Adagio TeasEdit Company
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Recent Tasting Notes
I didn’t really care for this blend. It seemed very unbalanced, which could happen in a smaller sample size. I found the ginger overpowering and the green tea flavor had a strange and almost bitter-y aftertaste. It wasn’t terrible, but I definitely won’t be purchasing.
Monthly TTB club.
After a rocky start, I’ve actually started developing a fondness for earl grey’s, so I decided to give this a shot even though I tend not to like rooibos. It has a really unusual taste. The bergamot does seem to temper the medicinal flavor of rooibos, but it almost clashes with it at the same time. It ends up with a sharpness I tend to associate with menthol and a floral aftertaste. This tea tastes dissonant to me, but I sort of like it anyway? I don’t know exactly what to think. I’ll definitely finish this cup, which is better than I expected with the rooibos, and I may even have a second at some point to try and make up my mind about it. If you’re an adventurous taster, or a fan of rooibos or earl gray, you might want to give this a try. It’ so different.
Flavors: Floral, Menthol
Vigorously trying to finish my army, that is how I am spending my evening! I have basing to do, and my Intruder Alphas and the Ravagers that Ben surprised me with to finish. I have until tomorrow evening, and considering my afternoon will be taken up by allergy testing, I highly doubt I will finish, alas, my fear of bringing an unfinished army might come to pass. Just between you and me, I am not looking forward to my allergy test tomorrow, though trying to play Dropzone Commander afterwards could be an adventure!
We are finishing off Oolong week with Adagio Tea’s Pouchong (or Baozhong, depending on dialect) a very lightly oxidized (think 8-10%) Oolong with lovely curly green leaves. Pouchong is one of those teas that I tragically forget exists unless it is right in my face, which is tragic because it is one of those Oolongs that taste and smell like springtime. So, let me remind myself why I like this Taiwanese Oolong so much! The aroma is intensely floral, hello notes of hyacinth, orchids, and a mellow finish of chestnuts. It is like flower nectar and mild, sweet, nuts, the aroma overall is fairly mild while also being heady.
Since I do not (yet) have a dedicated Pouchong yixing, into the gaiwan the curly leaves go, and of course it is the dragon gaiwan because it is an oolong, love matching tea utensils to appropriate teas. Brewing the tea brings out the tea’s strength, the now wet leaves smell like a spring bouquet with notes of hyacinth, orchid, lilac, honeysuckle, and butter. Ok that last note is not so much part of a spring bouquet, but hey, it takes all types. The liquid is mellow sweet butter and lots of floral notes, it is very much a pile of flower nectar.
First steep starts out pretty mild, and finishes pretty mild, it is a super mellow tea without much of a presence. It has a wonderfully smooth mouthfeel, but the floral notes and sweet nectar are mild, there is a slight mineral note at the finish as well.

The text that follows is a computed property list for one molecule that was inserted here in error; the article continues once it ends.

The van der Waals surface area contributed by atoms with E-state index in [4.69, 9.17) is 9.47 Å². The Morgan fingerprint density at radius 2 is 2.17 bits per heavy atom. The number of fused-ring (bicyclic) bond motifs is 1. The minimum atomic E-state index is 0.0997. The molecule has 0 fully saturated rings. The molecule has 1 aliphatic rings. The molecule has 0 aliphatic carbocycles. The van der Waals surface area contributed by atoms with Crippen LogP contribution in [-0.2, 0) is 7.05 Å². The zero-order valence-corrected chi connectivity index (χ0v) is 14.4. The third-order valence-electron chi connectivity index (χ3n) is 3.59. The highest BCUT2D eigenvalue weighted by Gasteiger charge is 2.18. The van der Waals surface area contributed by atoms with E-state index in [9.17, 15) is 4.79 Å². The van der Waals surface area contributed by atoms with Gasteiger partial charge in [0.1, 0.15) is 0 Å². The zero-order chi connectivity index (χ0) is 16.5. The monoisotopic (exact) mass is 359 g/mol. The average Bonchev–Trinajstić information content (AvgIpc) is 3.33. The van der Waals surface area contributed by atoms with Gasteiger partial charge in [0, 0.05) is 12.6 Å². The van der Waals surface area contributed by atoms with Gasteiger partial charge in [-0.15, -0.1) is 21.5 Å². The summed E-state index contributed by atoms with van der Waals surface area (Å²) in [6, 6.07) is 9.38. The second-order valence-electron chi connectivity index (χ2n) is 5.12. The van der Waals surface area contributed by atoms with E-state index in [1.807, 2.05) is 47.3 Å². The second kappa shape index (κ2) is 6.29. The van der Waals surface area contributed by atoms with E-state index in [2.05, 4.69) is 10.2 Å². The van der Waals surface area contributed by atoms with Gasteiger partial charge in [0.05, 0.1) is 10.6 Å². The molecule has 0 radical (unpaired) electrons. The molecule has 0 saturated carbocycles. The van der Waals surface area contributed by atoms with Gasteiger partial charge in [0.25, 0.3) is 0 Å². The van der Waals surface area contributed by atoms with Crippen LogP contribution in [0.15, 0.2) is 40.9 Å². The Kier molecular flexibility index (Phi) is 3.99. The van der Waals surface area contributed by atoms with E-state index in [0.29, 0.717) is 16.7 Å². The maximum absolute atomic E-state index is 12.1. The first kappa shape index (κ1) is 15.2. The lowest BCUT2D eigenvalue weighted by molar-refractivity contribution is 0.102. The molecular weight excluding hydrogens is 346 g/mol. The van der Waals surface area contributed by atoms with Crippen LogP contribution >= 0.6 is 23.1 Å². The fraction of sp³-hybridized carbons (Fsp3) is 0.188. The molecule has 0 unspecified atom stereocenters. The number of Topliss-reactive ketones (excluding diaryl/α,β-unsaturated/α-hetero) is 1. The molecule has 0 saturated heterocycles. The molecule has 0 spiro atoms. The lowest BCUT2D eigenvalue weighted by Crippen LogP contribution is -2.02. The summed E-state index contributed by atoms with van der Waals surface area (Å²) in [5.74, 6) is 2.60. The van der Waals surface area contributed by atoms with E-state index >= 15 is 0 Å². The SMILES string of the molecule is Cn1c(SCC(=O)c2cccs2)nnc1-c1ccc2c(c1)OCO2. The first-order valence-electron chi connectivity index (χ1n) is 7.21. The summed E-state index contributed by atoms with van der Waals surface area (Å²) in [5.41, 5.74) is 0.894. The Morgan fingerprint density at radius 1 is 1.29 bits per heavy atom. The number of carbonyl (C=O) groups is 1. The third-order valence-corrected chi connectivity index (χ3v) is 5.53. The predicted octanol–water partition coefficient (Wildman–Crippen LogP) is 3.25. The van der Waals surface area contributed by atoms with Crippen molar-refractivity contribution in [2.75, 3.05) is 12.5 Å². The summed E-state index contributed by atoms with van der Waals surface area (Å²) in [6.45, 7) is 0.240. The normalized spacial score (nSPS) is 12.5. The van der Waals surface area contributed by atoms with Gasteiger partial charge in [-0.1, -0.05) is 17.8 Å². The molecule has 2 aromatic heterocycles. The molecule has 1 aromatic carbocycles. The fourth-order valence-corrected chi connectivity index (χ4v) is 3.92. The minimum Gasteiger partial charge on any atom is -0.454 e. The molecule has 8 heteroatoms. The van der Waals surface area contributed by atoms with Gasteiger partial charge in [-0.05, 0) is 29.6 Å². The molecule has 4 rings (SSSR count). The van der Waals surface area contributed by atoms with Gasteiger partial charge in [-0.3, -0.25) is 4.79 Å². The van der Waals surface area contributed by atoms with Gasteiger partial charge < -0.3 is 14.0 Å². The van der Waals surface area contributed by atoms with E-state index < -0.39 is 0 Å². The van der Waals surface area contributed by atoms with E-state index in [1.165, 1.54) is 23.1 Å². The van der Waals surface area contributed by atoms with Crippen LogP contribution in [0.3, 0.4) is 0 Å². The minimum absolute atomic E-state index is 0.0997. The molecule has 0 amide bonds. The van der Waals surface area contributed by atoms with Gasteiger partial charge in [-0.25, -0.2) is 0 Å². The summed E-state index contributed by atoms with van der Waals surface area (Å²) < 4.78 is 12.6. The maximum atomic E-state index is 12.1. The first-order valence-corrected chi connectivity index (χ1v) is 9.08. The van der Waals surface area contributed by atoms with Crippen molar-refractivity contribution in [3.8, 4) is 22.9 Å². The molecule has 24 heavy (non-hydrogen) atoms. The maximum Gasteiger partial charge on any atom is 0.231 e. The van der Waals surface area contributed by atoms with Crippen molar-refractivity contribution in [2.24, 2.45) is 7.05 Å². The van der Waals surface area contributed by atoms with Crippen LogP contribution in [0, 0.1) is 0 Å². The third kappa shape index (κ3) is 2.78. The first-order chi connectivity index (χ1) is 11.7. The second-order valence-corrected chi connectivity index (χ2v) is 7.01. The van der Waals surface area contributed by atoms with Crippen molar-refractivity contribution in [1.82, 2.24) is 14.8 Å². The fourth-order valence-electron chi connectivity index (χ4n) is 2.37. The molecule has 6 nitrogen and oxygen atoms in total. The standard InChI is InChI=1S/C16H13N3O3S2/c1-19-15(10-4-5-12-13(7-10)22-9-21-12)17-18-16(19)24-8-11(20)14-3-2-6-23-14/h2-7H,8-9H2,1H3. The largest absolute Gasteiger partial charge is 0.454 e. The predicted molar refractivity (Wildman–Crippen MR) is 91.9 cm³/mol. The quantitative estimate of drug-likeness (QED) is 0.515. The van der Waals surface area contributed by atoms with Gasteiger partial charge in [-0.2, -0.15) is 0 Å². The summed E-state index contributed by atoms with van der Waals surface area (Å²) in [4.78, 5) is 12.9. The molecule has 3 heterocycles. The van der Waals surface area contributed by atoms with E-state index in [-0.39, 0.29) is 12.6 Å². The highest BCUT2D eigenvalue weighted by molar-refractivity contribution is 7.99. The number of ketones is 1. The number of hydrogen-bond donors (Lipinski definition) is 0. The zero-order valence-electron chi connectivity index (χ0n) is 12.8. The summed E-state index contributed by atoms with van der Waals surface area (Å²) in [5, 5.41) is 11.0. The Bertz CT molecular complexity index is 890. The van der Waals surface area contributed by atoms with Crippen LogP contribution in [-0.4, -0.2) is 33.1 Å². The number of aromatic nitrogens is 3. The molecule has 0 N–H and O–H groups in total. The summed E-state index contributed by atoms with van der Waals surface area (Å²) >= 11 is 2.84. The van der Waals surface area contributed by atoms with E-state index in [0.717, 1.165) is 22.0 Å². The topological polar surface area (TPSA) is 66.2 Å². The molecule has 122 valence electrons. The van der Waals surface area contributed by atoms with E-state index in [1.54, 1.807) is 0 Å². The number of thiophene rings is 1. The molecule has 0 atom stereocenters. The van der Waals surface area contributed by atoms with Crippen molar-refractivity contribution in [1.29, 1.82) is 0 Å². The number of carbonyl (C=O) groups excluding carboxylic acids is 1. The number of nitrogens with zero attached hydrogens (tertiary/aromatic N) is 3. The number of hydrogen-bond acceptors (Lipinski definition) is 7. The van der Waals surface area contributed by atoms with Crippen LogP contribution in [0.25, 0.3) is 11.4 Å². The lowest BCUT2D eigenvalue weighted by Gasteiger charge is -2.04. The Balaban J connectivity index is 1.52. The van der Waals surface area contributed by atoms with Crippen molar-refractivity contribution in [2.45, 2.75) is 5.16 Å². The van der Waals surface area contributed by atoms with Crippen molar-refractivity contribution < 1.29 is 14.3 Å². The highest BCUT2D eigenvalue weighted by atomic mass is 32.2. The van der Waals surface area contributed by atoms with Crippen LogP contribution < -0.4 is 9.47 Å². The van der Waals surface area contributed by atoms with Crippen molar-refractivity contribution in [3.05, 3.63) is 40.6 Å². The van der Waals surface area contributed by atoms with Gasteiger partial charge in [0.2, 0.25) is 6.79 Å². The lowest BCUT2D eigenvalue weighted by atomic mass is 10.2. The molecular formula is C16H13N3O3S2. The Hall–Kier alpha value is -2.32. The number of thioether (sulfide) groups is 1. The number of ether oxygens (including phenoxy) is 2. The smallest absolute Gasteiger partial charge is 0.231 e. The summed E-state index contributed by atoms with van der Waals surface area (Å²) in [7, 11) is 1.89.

Second steeping time, the aroma is still pretty potent floral nectar with a distinct buttery tone as well as a finish of chestnuts. This steep has a little more body, still pretty mild and mellow, I am not much impressed. The taste is flowery and sweet, but it lacks a real presence, it is like watered down tea. I am wondering if I got an old sample, the bag I got from Adagio was different than any other bag I have gotten from them, so maybe they are changing their packaging, or maybe they package Pouchong differently. It does not taste state, it just does not have much of a taste. Sadly not every tea is a winner.
Another chai sample form Zach S.
I didn’t prepare it on the stove because this recipe has white tea base. Something different!
Other than the white tea, the recipe has unusual ingredients – pineapple and coconut…
I drank without milk first. The only spice I could taste was the peppercorn, which was still rather weak. What also stood out was the pineapple, especially when I added a splash of milk to see how the taste would change. The pepper and pineapple combo strangely works…
It’s alright. Disappointingly, not terribly spicy, but I did the like pineapple aspect. Dad thought it was good, interesting even. With that and the white tea, this recipe is light on the tongue. Seems like it’s good to have on a cool summer’s eve.
From the Overboard TTB. Thanks to Beelicious for sticking this one in!
I was expecting more nuts from the name honestly. It’s a smokey roasted coffee chocolate tea. Good as a breakfast type I would assume. I would totally be loving this tea if not for the smokiness of it, but because of that I only finished half the cup.
I’m finding there is definitely a “first taste” bias, among tea tastings. It’s probably the case for everyone: most teas taste best when you tried it the first time. This applies to food as well.
From the look of the leaves, I expected it to taste like Lapsang Souchong, but it was nothing like. I was surprised how similar this one was to Tie Guan Yin. Hard to say how it is similar/different. Seems more nuanced and complex flavors than TGY. Less “refreshing” than TGY. Isn’t as overpowering with the caffeine as TGY. Definitely an Oolong. More on the green side than black in terms of taste and color of liquid.
Flavors: Grapes, Grass
Ugh. One day I’ll remember how much I hate caramel/chocolate teas and I’ll stop buying them. I don’t know why I bought this.
It’s not the worst with a little bit of cream and sugar. Kind of like a caramel latte that way. I’m unsure about it. I’ve had way worse “dessert”-flavored teas, though.
Flavors: Caramel, Chocolate